An identification number (ID number) for the main circuit board of printer 101 is stored both in the protected data memory 221 and in the protected data reserve memory 222, which preferably resides in the interface device. This makes it possible to determine if the interface device has been replaced by comparing the ID number stored in protected data memory 221 with the ID number stored in protected data reserve memory 222. If the ID numbers differ, then the protected data is backed up, otherwise no backup sequence is initiated.

At the appropriate signaling of the operation monitor 211, the restore event controller 213 reads the protected data from protected data reserve memory 222 and compares it with its preset default settings, which may be stored in protected data reserve memory 222, to determine whether to copy, i.e. restore, the read protected data to protected data memory 221. The restore event controller 213 thus determines if a data restore operation is necessary. Alternatively, the restore event controller 213 may also check the data values stored in protected data memory 221 of printer 101 to determine if they are set to default values prior to initiating a restore routine. Examples for determining the data restore timing are described below.

Restoring Data, Example 1

Counter values for protected data such as the number of lines printed, printer operating time, automatic paper cutter operations, and the number of memory rewrites are assigned an initial value, such as 0, for example. The protected data stored in protected data reserve memory 222 is compared with these initial values, and if any one count value differs from its initial value, then the protected data is restored to protected data memory 221, otherwise no restore sequence is initiated.

Restoring Data, Example 2

A first checksum based on default initial values of the protected data is compared with a second checksum calculated for the actual protected data stored in protected data reserve memory 222. If the checksums differ, then the actual protected data is restored to protected data memory 221, otherwise no restore sequence is initiated.

FIG. 3 is a flow chart of the present data protection, i.e. backup and restore, process.

The CPU 102 first waits for a backup or restore triggering event from the printer 101, interface device 131, or the host 161 (S301), and determines (S302) the appropriate backup or restore process according to the type of observed, triggering event.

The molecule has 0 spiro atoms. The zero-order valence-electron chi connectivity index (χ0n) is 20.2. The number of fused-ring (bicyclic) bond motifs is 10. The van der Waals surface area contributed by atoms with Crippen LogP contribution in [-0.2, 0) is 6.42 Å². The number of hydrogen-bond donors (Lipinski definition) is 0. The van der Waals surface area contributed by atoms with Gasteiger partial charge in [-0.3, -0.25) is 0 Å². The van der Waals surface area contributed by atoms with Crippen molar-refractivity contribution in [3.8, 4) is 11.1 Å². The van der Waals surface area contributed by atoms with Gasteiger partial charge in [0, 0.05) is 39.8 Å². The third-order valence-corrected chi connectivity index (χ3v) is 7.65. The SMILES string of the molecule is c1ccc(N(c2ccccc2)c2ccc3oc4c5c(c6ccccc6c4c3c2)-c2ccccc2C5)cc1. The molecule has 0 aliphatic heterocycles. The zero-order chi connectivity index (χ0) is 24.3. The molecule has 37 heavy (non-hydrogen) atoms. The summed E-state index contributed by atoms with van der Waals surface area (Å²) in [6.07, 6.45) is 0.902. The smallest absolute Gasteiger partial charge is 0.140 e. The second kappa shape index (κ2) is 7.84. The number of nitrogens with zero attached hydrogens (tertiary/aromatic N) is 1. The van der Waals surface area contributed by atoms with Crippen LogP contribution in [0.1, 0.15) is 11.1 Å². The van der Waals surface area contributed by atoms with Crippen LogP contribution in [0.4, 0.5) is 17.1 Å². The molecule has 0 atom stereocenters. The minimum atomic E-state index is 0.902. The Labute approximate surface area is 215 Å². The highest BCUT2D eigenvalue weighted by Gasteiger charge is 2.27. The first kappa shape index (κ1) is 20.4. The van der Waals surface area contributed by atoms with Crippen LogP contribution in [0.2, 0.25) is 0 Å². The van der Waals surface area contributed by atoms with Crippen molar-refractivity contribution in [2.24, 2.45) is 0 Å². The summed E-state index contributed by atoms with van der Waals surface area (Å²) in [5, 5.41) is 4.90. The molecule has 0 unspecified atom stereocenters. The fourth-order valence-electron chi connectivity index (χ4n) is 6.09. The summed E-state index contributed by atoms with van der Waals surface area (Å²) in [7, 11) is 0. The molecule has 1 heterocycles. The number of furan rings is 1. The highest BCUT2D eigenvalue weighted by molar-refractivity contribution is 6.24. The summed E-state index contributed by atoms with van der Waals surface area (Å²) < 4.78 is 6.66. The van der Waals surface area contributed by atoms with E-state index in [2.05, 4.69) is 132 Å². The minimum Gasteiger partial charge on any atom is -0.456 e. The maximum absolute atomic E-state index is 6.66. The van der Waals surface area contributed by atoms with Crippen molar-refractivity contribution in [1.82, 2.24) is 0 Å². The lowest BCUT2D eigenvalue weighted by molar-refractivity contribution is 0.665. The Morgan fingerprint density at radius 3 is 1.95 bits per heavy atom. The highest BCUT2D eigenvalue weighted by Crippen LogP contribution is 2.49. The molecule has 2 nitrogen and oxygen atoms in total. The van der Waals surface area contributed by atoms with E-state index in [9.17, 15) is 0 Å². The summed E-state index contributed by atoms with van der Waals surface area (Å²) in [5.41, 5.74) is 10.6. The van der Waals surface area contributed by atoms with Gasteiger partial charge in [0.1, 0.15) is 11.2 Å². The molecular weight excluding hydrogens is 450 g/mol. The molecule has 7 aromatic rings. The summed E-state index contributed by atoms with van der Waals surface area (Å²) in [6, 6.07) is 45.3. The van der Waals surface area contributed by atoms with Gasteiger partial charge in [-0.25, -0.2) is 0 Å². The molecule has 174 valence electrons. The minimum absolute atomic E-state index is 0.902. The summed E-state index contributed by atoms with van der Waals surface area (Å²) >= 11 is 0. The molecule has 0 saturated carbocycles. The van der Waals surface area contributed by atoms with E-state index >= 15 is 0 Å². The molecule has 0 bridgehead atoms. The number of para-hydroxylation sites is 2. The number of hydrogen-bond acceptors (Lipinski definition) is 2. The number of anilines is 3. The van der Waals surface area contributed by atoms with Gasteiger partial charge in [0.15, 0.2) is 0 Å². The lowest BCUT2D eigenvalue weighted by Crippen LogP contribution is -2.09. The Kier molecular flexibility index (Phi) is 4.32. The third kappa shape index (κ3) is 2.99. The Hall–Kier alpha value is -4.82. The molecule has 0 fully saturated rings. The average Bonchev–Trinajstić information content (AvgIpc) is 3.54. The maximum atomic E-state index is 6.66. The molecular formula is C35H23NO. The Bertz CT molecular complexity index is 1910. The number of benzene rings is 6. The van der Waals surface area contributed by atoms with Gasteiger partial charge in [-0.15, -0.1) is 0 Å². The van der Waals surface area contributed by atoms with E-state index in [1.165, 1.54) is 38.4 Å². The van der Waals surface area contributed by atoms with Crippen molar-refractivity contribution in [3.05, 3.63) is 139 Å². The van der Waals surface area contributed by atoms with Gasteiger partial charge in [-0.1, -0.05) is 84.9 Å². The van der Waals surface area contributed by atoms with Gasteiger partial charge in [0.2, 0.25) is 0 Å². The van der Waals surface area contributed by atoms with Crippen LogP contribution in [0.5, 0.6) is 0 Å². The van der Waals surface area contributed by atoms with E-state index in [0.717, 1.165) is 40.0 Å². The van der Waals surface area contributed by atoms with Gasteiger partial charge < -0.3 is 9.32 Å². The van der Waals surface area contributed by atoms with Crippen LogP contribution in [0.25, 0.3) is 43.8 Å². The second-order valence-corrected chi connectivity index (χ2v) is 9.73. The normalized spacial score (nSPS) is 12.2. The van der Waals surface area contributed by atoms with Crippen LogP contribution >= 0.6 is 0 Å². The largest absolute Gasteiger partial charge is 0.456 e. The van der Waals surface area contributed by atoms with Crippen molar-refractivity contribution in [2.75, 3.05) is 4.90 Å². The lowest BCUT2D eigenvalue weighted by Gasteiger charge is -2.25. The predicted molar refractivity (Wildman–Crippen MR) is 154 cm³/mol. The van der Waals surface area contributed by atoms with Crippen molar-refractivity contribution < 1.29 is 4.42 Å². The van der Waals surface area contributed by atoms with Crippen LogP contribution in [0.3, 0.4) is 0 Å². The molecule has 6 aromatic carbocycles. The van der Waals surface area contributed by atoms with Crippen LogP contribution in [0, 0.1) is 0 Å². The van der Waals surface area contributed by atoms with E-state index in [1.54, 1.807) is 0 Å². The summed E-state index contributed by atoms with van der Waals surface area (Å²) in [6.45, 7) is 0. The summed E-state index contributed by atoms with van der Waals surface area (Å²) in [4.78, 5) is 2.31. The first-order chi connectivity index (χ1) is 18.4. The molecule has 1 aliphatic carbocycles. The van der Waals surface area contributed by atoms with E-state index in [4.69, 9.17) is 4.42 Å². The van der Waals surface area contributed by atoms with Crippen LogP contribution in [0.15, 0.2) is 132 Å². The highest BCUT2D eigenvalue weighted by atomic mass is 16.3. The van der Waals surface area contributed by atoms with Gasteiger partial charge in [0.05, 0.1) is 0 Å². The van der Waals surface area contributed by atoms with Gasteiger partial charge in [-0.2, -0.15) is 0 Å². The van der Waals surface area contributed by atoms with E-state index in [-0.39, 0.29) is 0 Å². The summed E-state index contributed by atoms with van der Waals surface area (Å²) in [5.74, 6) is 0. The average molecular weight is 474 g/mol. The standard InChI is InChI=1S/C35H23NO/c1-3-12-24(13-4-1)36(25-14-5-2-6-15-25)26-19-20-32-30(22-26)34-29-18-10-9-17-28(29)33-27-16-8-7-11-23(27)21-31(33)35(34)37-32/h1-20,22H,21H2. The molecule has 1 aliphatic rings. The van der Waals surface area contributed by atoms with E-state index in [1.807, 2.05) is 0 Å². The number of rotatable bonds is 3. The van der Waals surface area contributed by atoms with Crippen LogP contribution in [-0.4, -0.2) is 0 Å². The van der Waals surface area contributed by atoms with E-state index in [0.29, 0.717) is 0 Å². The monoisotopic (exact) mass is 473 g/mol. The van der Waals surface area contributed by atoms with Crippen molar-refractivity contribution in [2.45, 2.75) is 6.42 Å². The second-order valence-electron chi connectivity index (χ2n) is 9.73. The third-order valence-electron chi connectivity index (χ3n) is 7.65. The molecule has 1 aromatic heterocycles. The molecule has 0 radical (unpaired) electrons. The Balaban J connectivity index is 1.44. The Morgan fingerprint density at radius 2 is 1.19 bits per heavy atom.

It should be noted that the examples of the data backup and restore triggering events described above with reference to FIG. 2 are used in the following description. In addition, the backup process refers to copying and storing protected data read from the protected data memory 221 to the protected data reserve memory 222, and the data restore process refers to copying and storing protected data from the protected data reserve memory 222 to the protected data memory 221.

In response to a printer power on event (step S302 returns a “power on” signal), the event controller 201 determines whether a condition for the backup or restore process is true, and as explained above, runs the backup or restore process (S303) as appropriate. Control then returns to step S301 to wait for the next triggering event.

In response to a printer power off event (step S302 returns a “power off” signal), the event controller 201 determines whether the conditions for the backup or restore process are true, and as explained above, runs the backup or restore process (S304) as appropriate. Control then returns to step S301 to wait for the next triggering event.

When the CPU 102 has been idle for the specified time (step S302 returns an “idle time elapsed” signal), the event controller 201 determines whether the conditions for the backup or restore process are true, runs the backup or restore process (S305) as appropriate, and control then returns to step S301 to wait for the next triggering event.

In response to completion of a protected data update event (step S302 returns a “data update”), the event controller 201 determines whether the conditions for the backup or restore process are true, runs the backup or restore process (S306) as appropriate, and control then returns to step S301 to wait for the next triggering event.

When a backup command is received from the host 161 (step S302 returns a “backup command” signal), the protected data is read from protected data memory 221 (S307), the read protected data is then stored to protected data reserve memory 222, a rewrite flag for the protected data memory 221 is cleared to 0 (S308) in protected data reserve memory 222, and control then returns to step S301 to wait for the next triggering event.

When a restore command is received from the host 161 (step S302 returns a “restore command” signal), the protected data is read from protected data reserve memory 222 (S309), the read data is stored to protected data memory 221 (S310). If required, a write flag may be set, or cleared as appropriate, in protected data memory 221. Control then returns to step S301 to wait for the next triggering event.